• Pick one or two mentors. Follow just their advice: Why would you limit yourself in an internet’s worth of unlimited advice? Because there’s so much advice, and so much of it is conflicting. If you want to run a SPS dominant tank, then someone who runs a softie only tank probably isn’t the tank you want to model/learn from.

    • Equipment is not a substitute for good reefing: Like in any hobby, whether it be music, arts, etc – master your basics and develop good habits. Technology will help a good reefer be better, but will not make a bad reefer good. If you’re foundation is strong, you are in a good place to go far.

    • You are keeping water, not fish and corals: At the end of the day, you are not keeping corals. You are trying your best to keep good, high quality water. To quote David Saxby, “if you keep good water, everything else tends to follow.”

    Thoughts On...

    • Lighting: Coverage > Intensity. Don’t get caught up on specific brands of light, as almost any decent light you buy these days is probably sufficient. Poor lighting will most likely not kill your corals. Great lighting will not save your corals.
    • Flow: Flow is life. Especially for the acropora keeper. Flow takes away excreted toxins and waste while bringing food and fresh, oxygenated water to your stony corals. Why do you think that in a power outage, the priority is to keep your water moving vs. turning on your lights?
    • Coral Fads: Trace element dosing, “programs”, etc – are all fun, but ultimately not required. People often ask me what I “dose,” like if there’s some kind of secret that I’m keeping away from the world. Sorry to disappoint, but I don’t. I keep my water relatively clean, I keep my big 5 stable, and I feed my fish often.
    • Nutrients: Nitrates and phosphates are not evil. You don’t want too much, but you definitely don’t want too little either. I’ve started thinking of nutrients in the scope of availability. If you could always be importing a mass amount of food 24/7 while simultaneously exporting before it decays, then the numbers wouldn’t matter much. But since we’re rather limited in our systems, having some available amount of no3 and po4 essentially acts as a secondary source in our food starved tanks.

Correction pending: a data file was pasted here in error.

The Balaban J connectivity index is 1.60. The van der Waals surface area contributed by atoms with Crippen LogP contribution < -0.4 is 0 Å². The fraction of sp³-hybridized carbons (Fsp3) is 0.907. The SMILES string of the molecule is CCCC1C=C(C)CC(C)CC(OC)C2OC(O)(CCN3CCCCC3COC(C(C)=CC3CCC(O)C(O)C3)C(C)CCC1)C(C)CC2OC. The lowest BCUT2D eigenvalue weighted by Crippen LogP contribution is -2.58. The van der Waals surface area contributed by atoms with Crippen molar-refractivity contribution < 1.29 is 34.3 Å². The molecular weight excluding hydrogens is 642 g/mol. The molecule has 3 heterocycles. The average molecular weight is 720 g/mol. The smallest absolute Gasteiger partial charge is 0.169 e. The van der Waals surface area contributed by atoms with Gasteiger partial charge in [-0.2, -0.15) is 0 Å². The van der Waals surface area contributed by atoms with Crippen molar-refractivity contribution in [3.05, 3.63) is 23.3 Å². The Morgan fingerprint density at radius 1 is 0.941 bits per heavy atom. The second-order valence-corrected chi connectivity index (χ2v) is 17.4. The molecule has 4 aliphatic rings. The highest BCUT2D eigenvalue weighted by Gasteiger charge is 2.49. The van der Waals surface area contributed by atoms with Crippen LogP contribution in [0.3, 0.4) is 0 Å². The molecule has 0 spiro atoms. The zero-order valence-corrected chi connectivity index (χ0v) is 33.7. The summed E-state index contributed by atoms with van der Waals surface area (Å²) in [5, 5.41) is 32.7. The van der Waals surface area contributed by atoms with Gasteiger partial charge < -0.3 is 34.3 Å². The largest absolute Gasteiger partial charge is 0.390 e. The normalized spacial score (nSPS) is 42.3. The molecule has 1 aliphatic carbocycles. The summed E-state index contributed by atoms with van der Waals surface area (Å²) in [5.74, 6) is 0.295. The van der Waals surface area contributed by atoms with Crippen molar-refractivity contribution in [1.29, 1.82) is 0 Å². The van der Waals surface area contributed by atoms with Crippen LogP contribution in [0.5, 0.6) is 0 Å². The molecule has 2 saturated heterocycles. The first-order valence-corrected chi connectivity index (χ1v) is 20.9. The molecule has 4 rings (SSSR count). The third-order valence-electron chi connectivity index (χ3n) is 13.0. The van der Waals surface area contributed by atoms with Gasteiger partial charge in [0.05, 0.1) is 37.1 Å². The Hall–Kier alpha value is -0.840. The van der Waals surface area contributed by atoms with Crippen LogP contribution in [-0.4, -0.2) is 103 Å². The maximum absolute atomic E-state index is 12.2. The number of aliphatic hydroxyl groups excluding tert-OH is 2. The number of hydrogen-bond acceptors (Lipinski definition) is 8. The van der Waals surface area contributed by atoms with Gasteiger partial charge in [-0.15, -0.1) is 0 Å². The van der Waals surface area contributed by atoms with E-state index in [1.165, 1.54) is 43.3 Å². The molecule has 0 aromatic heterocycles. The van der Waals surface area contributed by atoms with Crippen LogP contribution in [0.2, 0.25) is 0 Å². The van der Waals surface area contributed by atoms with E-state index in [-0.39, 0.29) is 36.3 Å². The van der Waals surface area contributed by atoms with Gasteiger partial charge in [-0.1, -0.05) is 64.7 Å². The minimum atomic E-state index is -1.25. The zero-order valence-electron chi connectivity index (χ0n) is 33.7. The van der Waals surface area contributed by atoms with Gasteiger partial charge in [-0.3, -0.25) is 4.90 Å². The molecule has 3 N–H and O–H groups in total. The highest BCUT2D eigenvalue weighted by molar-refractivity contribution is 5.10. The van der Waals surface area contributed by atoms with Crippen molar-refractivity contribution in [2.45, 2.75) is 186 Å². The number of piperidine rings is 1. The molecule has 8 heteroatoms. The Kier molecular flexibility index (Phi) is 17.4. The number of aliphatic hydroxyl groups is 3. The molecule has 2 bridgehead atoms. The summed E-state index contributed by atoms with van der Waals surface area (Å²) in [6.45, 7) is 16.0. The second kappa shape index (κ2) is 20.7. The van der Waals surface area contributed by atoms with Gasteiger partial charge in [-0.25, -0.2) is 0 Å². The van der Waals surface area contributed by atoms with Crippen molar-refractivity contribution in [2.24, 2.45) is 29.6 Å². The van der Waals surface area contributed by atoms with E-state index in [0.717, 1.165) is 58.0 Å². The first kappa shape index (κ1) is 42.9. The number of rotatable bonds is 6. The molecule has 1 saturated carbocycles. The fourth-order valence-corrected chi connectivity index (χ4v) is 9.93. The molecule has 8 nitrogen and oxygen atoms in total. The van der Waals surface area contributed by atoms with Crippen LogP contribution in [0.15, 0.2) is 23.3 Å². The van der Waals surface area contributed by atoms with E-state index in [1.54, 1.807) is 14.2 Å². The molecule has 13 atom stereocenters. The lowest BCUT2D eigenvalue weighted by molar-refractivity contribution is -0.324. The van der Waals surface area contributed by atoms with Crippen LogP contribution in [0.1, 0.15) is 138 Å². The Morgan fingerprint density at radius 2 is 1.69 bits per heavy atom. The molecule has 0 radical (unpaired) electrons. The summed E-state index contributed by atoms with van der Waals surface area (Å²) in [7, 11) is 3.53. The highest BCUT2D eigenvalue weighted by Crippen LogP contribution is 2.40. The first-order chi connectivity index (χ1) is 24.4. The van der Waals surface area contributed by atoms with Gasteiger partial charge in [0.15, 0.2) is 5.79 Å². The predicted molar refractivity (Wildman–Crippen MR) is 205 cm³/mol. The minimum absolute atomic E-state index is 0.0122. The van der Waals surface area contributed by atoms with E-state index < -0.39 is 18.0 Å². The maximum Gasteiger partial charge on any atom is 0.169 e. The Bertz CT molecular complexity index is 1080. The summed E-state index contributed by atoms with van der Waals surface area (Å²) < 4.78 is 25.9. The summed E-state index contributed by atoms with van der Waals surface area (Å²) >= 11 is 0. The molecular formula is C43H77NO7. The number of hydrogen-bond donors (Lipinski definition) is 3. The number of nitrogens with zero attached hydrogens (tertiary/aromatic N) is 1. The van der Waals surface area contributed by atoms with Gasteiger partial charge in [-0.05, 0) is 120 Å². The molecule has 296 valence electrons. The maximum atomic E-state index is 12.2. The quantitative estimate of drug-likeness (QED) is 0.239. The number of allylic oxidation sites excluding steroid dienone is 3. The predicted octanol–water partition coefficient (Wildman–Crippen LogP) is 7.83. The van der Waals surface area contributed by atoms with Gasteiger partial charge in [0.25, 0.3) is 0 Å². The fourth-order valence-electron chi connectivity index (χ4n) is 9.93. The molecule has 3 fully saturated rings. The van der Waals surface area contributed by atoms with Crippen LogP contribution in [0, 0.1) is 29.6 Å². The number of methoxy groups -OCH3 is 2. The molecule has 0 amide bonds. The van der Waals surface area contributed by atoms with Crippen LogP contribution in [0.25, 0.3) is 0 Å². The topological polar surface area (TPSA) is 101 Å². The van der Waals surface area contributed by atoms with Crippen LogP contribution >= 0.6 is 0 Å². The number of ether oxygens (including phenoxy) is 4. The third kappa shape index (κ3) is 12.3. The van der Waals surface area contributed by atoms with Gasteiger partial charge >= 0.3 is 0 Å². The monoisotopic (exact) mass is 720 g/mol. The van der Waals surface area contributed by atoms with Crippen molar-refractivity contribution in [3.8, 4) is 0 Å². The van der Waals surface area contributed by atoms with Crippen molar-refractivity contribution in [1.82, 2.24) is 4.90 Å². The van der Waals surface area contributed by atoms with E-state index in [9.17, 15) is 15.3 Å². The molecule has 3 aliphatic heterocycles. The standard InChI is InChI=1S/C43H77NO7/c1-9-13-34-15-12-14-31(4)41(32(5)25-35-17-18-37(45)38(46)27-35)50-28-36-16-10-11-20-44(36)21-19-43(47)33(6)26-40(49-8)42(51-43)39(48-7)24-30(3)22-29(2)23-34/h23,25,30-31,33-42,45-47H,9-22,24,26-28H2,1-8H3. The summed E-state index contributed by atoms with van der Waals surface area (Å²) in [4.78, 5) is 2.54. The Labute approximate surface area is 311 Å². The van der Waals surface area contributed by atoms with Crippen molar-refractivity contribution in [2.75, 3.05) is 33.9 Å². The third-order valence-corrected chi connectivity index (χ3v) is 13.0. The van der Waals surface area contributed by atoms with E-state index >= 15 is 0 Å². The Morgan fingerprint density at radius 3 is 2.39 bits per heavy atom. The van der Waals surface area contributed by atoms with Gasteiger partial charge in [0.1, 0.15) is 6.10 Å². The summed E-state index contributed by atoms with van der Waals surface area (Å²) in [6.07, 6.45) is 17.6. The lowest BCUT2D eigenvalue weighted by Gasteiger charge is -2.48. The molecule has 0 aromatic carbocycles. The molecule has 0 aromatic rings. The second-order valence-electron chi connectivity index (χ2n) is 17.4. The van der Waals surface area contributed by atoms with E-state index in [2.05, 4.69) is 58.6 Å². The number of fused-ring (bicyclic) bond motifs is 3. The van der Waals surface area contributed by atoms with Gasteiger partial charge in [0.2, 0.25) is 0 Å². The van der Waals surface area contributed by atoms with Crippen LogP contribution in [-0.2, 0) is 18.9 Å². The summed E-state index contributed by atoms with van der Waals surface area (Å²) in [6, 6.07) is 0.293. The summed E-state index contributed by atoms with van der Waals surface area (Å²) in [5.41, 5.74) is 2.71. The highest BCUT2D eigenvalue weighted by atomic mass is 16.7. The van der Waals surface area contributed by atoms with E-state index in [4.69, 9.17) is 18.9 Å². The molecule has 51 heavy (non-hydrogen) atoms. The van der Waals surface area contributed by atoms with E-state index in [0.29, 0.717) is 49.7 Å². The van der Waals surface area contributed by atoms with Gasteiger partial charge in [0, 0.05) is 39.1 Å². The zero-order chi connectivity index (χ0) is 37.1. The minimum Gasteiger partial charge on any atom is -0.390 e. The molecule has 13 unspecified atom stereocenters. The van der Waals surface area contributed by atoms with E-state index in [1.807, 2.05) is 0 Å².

I’d like to thank Chris for featuring my very non-nano tank and for creating Nano-Reef. I’d also like thank all you crazy fools who put up with me and my ramblings, both in and out of this community. I think I mentioned it once before – I got my start at Nano-Reef and no matter what tank I have, be it 20 gallons, 200 gallons, or 2000 gallons, I will always find my way back to this amazing place.


    I’d also like to thank @mitten_reef and @Cannedfish – my two NR partners in crime for nonsensical crazy talk and ideas.



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    Great tank, awesome write-up, amazing photos, incredible reefer! Congrats! The TOTM is very much deserved!  Welcome to the Club!

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    7 minutes ago, Poison Dart Frog said:

    Really beautiful reef. It's also amazing how big nano reefs have become. 

    Don't you know? 200 is the new 20. 😛

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    40 minutes ago, FISHnChix said:

    About dang time! Congrats buddy well deserved!

    Thanks! Still think yall are all crazy for thinking this is totm material. 


    26 minutes ago, Thrassian Atoll said:

    Awesome tank!  Nice to see a large one win tank of the month!

    Score one for the big boys!